05 June 2012

The Battle of Hoth - An Exam Question

Many thanks to my Maneuver Warfare Instructor, Professor Carl Bradshaw, for having a sense of humor.  It had been an long an interesting semester and I encountered, as the last question on the final exam, the writing prompt below.  Please note that I got a 100% on the final, 20% of which was based on this question.
Describe a battle in terms of the tenets, doctrine, or principles of maneuver warfare. What concepts led to the success or failure for a particular organization?

The Battle of Hoth in 3ABY represented a clear example of combined arms maneuver over static defense. The inexperience of the strategic leadership of The Alliance to Restore the Republic resulted in their Hoth encampment being fortified to withstand a determined assault - yet the Alliance forces had neither the troops nor the equipment to stand off a serious attack by the Galactic Empire, as the historical account of the battles bears out.

The defenders displayed a complete lack of insight into the necessary requirements of maneuver warfare in their defensive operations. In digging into static positions, they denied themselves any sort of agility to maneuver. Their concept of combined arms integration was poor - indeed they employed their air cavalry assets in direct attack on the enemy armor column. This was a deseperate measure that resulted in some Imperial losses at the cost of irreplacable Rebel pilots and aircraft. The employment of leg infantry supported by outdated heavy weapons did little but result in heavy infantry casualties when faced with Imperial armored assets. The static nature of the Alliance defenses allowed the Imperial commander, Major General Maximillian Veers, to control the tempo of the operation and employ his forces as a scalpel, rather than a hammer.

The initial Imperial plan called for surprise, but this advantage was lost due to the ineffecient maneuvering of Admiral Kendal Ozzel's naval forces. Once the amphibious assault was underway, MG Veers made the decision to land his troops out of range of the Alliance defenders and pursue an overland assault deploying his forces in a two-pronged attack that included a diversionary head-on assault, and a secondary force commanded by Veers himself that was focusing on the true objective - the Alliance's infrastructure and power generators.

MG Veers displayed a clear sense of objective in selecting the infrastructure as the main objective of his attack, as the destruction of the generator system would render much of the Rebel defenses inoperable, thereby allowing his forces to advance with an even greater degree of superiority. His concentration of heavy armor and scout armor coupled with mechanized infantry showed an awareness of integrated combined arms, although one could argue that with proper air cover MG Veers could have avoided any armor losses at all. His delay in employing his dismounted infantry until after the Rebel line had been broken was a keen example of force protection, while the head-on thrust of the diversionary force against the Rebel center demonstrated both audacity and misdirection. Using just enough of his armor in the decisive attack against the generator facilities while leaving enough to make the frontal attack convincing showed a concern for economy of force, and ensuring that his subordinates all had recieved copies of his OPORD and a clearly stated commander's intent assured unity of command.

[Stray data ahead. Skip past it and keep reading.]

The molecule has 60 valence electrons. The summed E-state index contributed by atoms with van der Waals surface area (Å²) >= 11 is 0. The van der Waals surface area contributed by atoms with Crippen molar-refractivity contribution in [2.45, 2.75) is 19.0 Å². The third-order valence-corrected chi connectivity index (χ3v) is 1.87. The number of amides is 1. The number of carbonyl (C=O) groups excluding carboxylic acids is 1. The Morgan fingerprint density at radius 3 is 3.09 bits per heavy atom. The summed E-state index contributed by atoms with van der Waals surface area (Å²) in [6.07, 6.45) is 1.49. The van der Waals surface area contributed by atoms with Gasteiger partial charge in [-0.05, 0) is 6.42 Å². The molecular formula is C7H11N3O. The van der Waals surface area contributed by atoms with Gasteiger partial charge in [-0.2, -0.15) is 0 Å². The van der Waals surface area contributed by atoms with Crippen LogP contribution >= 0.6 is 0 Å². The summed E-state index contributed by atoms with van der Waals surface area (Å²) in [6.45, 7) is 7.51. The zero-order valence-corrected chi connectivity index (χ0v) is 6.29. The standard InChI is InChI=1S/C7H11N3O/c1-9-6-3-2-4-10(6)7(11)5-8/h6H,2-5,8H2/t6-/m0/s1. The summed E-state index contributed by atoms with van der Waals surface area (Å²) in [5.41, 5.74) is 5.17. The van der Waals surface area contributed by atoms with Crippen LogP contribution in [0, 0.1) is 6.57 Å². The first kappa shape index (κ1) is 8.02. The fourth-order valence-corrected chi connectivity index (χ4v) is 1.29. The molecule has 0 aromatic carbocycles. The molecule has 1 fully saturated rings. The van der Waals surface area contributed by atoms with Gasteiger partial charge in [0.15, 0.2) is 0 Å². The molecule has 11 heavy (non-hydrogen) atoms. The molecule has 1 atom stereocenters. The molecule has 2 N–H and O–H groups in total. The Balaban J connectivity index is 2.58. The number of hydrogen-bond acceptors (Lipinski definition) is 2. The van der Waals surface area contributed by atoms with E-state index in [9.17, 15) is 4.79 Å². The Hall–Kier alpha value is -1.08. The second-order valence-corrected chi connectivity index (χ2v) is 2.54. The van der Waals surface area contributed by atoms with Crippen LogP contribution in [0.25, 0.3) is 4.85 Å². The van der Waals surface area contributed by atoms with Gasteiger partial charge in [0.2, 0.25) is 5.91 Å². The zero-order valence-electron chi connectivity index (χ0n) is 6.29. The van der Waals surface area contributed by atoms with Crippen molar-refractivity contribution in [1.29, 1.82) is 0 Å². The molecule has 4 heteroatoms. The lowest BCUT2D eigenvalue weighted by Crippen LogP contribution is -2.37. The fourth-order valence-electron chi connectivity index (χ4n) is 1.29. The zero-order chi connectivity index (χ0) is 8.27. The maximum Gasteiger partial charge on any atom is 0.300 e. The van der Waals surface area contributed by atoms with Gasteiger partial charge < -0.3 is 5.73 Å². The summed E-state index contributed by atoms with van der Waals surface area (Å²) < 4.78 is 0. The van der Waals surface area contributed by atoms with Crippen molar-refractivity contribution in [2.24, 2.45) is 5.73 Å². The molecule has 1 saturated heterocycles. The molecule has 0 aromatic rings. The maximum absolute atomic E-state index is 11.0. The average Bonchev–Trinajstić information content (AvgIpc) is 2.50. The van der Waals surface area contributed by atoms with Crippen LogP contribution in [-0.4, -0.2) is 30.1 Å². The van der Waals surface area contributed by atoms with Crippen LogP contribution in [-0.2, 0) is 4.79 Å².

The plan was sufficiently simple as to be executed with minor changes on-the-fly, compensating for the loss of the expected element of surprise. One heavy diversionary attack to fix the enemy and one maneuver force to destroy the initial objective was a clear, simple and historically effective plan on the part of MG Veers.

A failure to anticipate the Imperial commander's intent on the part of Rebel General Carlist Rieekan resulted in the only effective anti-armor assets the Rebels had at Hoth being directed against the diversionary frontal attack, and allowing MG Veers and his party to approach the true objective almost without resistance. The end result was the most decisive defeat of the Alliance to Restore the Republic during the Galactic Civil War, and cost the Alliance dearly in personnel and materiel.

<Please take this in the spirit in which it is intended, given our TDG lessons>


  1. Wouldn't it be a fair estimate to say that it was an attrition victory for the Alliance? Given the cost of Rebel infantry at the time (dirt), and the few amount of speeders lost and general low quality of Rebel equipment in general, as opposed to the AT-AT's(alot), fuel expidenture of the Imperial fleet(which was massive and had to be repositioned) and quality of Imperial gear(not dirt) it seems like it physically cost the Imperials more to win this fight. Granted trying to force an economic victory over the Imperials was not an option, but a big part of war is in fact making the enemy spend more money to do less, which I believe the Alliance achieved in this and many other battles.

  2. Sir, how would it go if somehow the Imperial armor support is neutralized?

    How hard would it be for the Imperial infantry in that case?